Test Could Improve Necessary Prescription Rate of Antibiotics in the Future
Health experts have been warning about the overuse of antibiotics in the United States for a long time now—even being prescribed to treat viral infections—and we are finally starting to see the evidence of it. Superbugs, of course, have become a real thing, and now the same health experts advise that we need to be better at controlling and restricting antibiotics.
One family physician argues that new screening methods—to detect the need for antibiotics—could provide such a benefit to all patients. Quinnipiac University School of Medicine chair of family medicine, Dr. Howard Selinger notes, “It would reduce unnecessary antibiotic use — which, if it continues unchecked, will threaten entire populations of individuals because of growing antibiotic resistance.”
Furthermore, he also notes that a simple and accessible blood test like this “would also have the advantage of helping patients avoid potentially dangerous and harmful antibiotic side effects.”
And now health officials are quick to urge doctors to refrain from prescribing such antibiotics for anything other than a major bacterial infection. This is opposed to, of course, the widespread prescribing of these drugs for just about anything, a common practice over the past decade or two.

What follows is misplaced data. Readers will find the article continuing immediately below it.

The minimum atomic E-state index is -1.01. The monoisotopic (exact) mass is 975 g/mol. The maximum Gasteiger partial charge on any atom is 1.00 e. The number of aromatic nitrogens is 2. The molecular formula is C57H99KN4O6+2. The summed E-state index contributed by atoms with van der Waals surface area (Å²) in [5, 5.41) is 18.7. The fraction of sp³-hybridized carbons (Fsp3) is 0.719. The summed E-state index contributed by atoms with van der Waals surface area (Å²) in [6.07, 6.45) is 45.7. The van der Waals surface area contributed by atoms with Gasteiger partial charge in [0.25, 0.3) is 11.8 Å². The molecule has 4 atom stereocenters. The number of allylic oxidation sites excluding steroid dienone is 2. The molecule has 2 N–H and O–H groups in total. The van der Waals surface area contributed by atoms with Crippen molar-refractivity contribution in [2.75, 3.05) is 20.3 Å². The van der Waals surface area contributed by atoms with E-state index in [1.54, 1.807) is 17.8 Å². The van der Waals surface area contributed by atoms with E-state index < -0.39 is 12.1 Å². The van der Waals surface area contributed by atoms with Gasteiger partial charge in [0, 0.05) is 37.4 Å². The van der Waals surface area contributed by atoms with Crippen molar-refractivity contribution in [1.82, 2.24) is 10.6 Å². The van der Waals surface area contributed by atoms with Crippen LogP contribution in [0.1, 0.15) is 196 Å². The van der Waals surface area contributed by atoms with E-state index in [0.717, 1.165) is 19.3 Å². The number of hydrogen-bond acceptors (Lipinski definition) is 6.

Of course, there is still really no way of knowing if a sore throat, ear infection or other common malady is the result of a viral or bacterial infection.
In addition, study author Dr. Timothy Sweeney comments, “A lot of times you can’t really tell what kind of infection someone has.” Sweeney, who is also a Stanford Institute for Immunity, Transplantation, and Infection engineering research associate, goes on to say, “If someone comes into the clinic, a bacterial or a viral infection often look exactly the same. We wondered whether we could exploit that difference to improve the diagnosis of bacterial or viral infections.”
Selinger also says that he is hopeful this study eventually yields a quick, blood-based test that can be accessible for every patient.
Finally, Selinger notes, “For someone with an infectious disease, the ability to distinguish between a viral and a bacterial cause would be game-changing. In the primary care setting, a point-of-care outpatient test of this nature would enable the clinician to educate their patient with certainty about the time course and severity of symptoms associated with their illness.”
This study has been funded, in part, by the US National Institutes of Health and the Bill and Melinda Gates Foundation.